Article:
Tuesday, February 7, 2017 at 8:48 a.m.

A New Exhibit Traces the Influence of Zines and Books on L.A.'s Art Scene (2)

Work by Joey Terrill. Images courtesy of CAFAM.

Just ask anyone who loves the smell of new books: Print still holds a place in the hearts of even the most digital-savvy tablet owner. But it’s also been important to artists.

The Craft and Folk Art Museum’s new show “Chapters: Book Arts in Southern California” traces the development of book arts from the 1960s to now and offers visitors a chance to see pieces they might not otherwise encounter (unless they spend their free weekends at libraries or archives).

Working with independent curator Danielle Sommer, exhibitions curator Holly Jerger took on the daunting tasks of creating a survey of the art book movement and including a “variety of artists and different points of view.”

The show includes work from plenty of well-known artists — John Baldessari, Betye Saar, Ed Ruscha, to name a few — but also pieces from artist groups or artists normally known for their work with other mediums.

At first glance, “Chapters” seems overwhelming in its thoroughness. Most of the show consists of materials displayed under plastic cases, zines and books with their own histories and contexts to understand. Each display offers plenty of that information, giving viewers a good amount of reading to do with each pedestal. Some of the displays include gloves so that viewers can carefully page through volumes.

The exhibition tackles the idea of the artist book from two major vantage points: the book as printed matter (such as a limited-run book or zine) but also as an art object itself. In a highly intricate piece, Susan Sironi takes a found book on gardening and transforms it into a sculptural piece. Sironi carefully creates negative space with the pages, creating thin webs punctuated with color; thin, straight lines at the bottom resemble roots.

A New Exhibit Traces the Influence of Zines and Books on L.A.'s Art Scene (3)

“Chapters” encourages the viewer to really slow down and take their time with each display, but choosing a specific theme or topic to explore might be the way to go. The history of book art in Los Angeles proves an especially viable choice.

The exhibition includes historically important publications such as Wallace Berman’s Semina and Judith Hoffberg’s Umbrella. Hoffberg lived in L.A., at one point working at the Brand Library. According to the Los Angeles Times, UCLA acquired a number of items from her collection after her death in 2009.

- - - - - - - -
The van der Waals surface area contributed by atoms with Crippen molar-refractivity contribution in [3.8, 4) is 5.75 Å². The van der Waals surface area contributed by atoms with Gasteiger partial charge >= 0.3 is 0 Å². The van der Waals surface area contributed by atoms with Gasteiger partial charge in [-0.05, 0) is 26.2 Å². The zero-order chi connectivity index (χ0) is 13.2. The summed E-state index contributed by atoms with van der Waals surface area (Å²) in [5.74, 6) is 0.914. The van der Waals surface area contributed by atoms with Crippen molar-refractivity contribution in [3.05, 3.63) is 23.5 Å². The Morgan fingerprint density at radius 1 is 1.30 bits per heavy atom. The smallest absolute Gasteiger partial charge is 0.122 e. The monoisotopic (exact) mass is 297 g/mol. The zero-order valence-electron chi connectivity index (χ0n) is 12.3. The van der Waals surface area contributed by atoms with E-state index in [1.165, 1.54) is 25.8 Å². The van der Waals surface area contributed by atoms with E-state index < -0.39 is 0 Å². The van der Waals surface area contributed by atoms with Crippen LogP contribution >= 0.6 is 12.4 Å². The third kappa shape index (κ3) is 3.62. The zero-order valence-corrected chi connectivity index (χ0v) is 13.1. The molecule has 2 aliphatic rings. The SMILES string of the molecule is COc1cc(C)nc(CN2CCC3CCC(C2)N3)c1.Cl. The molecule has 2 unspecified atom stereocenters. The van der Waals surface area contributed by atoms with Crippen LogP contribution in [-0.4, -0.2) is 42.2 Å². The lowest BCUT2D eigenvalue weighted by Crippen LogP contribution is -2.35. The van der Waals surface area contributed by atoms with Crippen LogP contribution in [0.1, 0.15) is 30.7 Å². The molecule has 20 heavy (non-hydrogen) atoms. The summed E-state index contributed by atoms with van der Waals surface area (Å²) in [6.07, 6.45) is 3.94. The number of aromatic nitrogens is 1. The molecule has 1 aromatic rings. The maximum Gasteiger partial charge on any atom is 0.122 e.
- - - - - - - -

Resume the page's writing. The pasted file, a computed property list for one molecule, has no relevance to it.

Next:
The exhibit also features materials related to specific communities, movements and spaces, such as the Woman’s Building, founded in L.A. by Judy Chicago in 1973.

“We found out about this publication, this group of Chicano artists who formed Madre Tierra press for a project that was done at the Woman’s Building, and through that found out that Linda Vallejo made artist’s books,” says Jerger. “In many cases we knew of artists and their work but we actually didn’t know they made artist’s books, per se, until researching this exhibition.”

“Chapters” offers visitors a chance to see L.A. history and culture through the organizations and artists that saw the value of zines and books. One display shows works from the Los Angeles Contemporary Archive in Chinatown — including Mountain School of Art’s First Ten Years, described as “a compilation of all the applications received by the Los Angeles–based, artist-run school since its founding in 2005.” 

A New Exhibit Traces the Influence of Zines and Books on L.A.'s Art Scene

In the 1970s, Susan E. King moved to L.A. to get involved with the Feminist Studio Workshop, later becoming the Women’s Graphics Center studio director. A display captures some of the work she created from the 1980s and ’90s that influenced many of her peers.

“Chapters” serves as a reminder of multiple movement and communities — ones that might be overlooked or forgotten today. In some cases, the pieces “were more ephemeral,” and rarely preserved except in some institutional collections. “They really could react to the moments that they were living in,” Jerger says. “They could make a lot of them and just give them away or they could be sold for a couple dollars in a lot of cases. There was that freedom in that there was an opportunity to speak what was on your mind in that particular moment, maybe, versus other art forms that live in the world in a different way.”

“Chapters” doesn’t need to fight to prove print served an important part in artistic production — whether as a medium for a sculptural object or as an object to be distributed. The proof is in each display and in the history that each object holds.

“Chapters: Book Arts in Southern California,” Craft and Folk Art Museum, 5814 Wilshire Blvd., Mid-Wilshire; through May 7. cafam.org.